How the UK props up Europe's 'last dictatorship'
With reports of torture, disappearances and political violence, Belarus is Europe's "last dictatorship". But the UK still supports it with trade and arms exports, and now plans military cooperation.
In March this year, Lyubov Kovalyov received a letter from the Belarusian authorities telling her that her son, Vladislav, had been executed, after he allegedly confessed to last year's Minsk metro bombing which killed 15. In court, the 26-year-old stood up and said his interrogators had pressured him into signing a confession. He tried to have it retracted, but without success. He was duly executed, by a shot to the back of the head.
Belarus is the only country in Europe which still executes people. The death penalty, along with the routine imprisonment of political opponents, the torture of detainees, and political show trials, are cited by the UK's Foreign and Commonwealth Office as reasons why "Europe's last dictatorship" is on their list of "countries of concern" for human rights and democracy.
Yet the UK, as the country's second largest investor, is one of Belarus's most important trading partners; it has bought millions of pounds worth of arms exports from the UK, and Channel 4 News has learned that now, Belarusian officers, have been invited to the UK for military training next year.
Free nor fair?
Last Sunday's elections in Belarus, which were neither free nor fair according to the Organisation for Security and Cooperation in Europe, cemented President Lukashenko's grip on power, as not a single seat was contested by the opposition, which had boycotted the contest.
The election carried echoes of his landslide victory in 2010, which triggered street protests and the detention of 700 people. Then, as in 2008, all 110 seats went to pro-government candidates. Of the arrests in 2010, the FCO noted: "Some detainees made credible allegations of torture and other ill-treatment."
What went unmentioned in the report, however, was that in the run up to that period, the UK had just given Belarus the green light to buy some £2.9m worth of British arms exports, including weapon sights, navigation systems and cryptography kit - the biggest haul it had bought off the UK in years. Despite Belarus' weapons trading partners being Libya, Venezuela, Syria and Iran, according to the Institute for Security and Development Policy.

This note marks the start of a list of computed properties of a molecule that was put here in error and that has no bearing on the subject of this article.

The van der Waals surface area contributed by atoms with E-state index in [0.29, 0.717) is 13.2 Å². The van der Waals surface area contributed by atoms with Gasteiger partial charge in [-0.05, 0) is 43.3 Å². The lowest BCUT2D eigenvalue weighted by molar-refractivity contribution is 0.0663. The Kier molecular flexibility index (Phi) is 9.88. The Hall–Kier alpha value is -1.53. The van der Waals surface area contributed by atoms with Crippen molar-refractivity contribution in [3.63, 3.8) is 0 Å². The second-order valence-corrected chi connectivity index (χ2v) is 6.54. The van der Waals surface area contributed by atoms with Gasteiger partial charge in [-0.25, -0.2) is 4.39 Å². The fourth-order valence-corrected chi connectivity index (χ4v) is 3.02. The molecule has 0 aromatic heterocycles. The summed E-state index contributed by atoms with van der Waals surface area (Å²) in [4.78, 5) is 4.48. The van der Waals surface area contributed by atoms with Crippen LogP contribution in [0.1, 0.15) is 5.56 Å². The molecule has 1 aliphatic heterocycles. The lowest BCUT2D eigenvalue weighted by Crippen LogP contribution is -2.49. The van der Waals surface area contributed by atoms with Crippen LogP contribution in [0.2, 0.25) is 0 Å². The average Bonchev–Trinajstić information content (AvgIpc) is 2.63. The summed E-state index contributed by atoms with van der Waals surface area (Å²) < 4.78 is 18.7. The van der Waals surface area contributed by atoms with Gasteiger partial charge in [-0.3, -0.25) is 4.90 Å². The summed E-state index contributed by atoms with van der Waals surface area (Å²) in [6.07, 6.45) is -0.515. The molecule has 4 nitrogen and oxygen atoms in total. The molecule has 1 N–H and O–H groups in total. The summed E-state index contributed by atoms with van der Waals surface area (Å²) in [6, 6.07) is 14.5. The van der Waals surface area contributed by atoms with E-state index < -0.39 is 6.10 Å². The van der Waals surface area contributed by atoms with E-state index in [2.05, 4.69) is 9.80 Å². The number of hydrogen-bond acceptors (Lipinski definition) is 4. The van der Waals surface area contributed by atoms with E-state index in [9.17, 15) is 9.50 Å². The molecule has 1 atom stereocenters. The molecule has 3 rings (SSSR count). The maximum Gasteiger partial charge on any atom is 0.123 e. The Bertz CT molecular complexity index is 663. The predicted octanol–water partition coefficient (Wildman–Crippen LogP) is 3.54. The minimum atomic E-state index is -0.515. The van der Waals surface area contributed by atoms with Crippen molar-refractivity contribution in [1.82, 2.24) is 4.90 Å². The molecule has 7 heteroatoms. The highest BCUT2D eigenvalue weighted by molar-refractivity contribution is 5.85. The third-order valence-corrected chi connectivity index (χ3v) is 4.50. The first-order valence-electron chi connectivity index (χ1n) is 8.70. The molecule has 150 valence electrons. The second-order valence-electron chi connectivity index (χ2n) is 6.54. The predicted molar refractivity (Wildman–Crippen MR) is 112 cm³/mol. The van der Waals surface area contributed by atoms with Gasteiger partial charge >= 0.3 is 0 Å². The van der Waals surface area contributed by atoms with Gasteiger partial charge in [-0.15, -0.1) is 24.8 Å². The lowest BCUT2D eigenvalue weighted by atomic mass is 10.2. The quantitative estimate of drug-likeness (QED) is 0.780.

But the boom would only be shortlived. By July 2011, the EU had placed an arms embargo on Belarus over the deteriorating human rights situation. British arms exports fell accordingly, to £30,775 in 2011 for sporting guns, imaging cameras and laser optical components. The Foreign Office insists that none can be used for internal repression; one source suggested the guns were for Olympics training.
Meanwhile, investment in Belarus has been stronger than ever. Although 2008 was a bad year for Belarus human rights, according to the Home Office, with US diplomats thrown out for complaining about allegations of disappearances of political figures and journalists, abuse of prisoners and arbitrary arrests, the FCO did not hold back. The following year, in 2009, it states on its website, the UK was the "second-largest investor in Belarus". The City of London, it went on, "provides financial services to Belarusian companies."
It's a lucrative emerging market: Channel 4 News has learned that the value of British exports to Belarus has doubled in five years, from £67m in 2007, to £125m last year. This year could be even bigger. In the first five months of 2012, total trade exceeded £77m.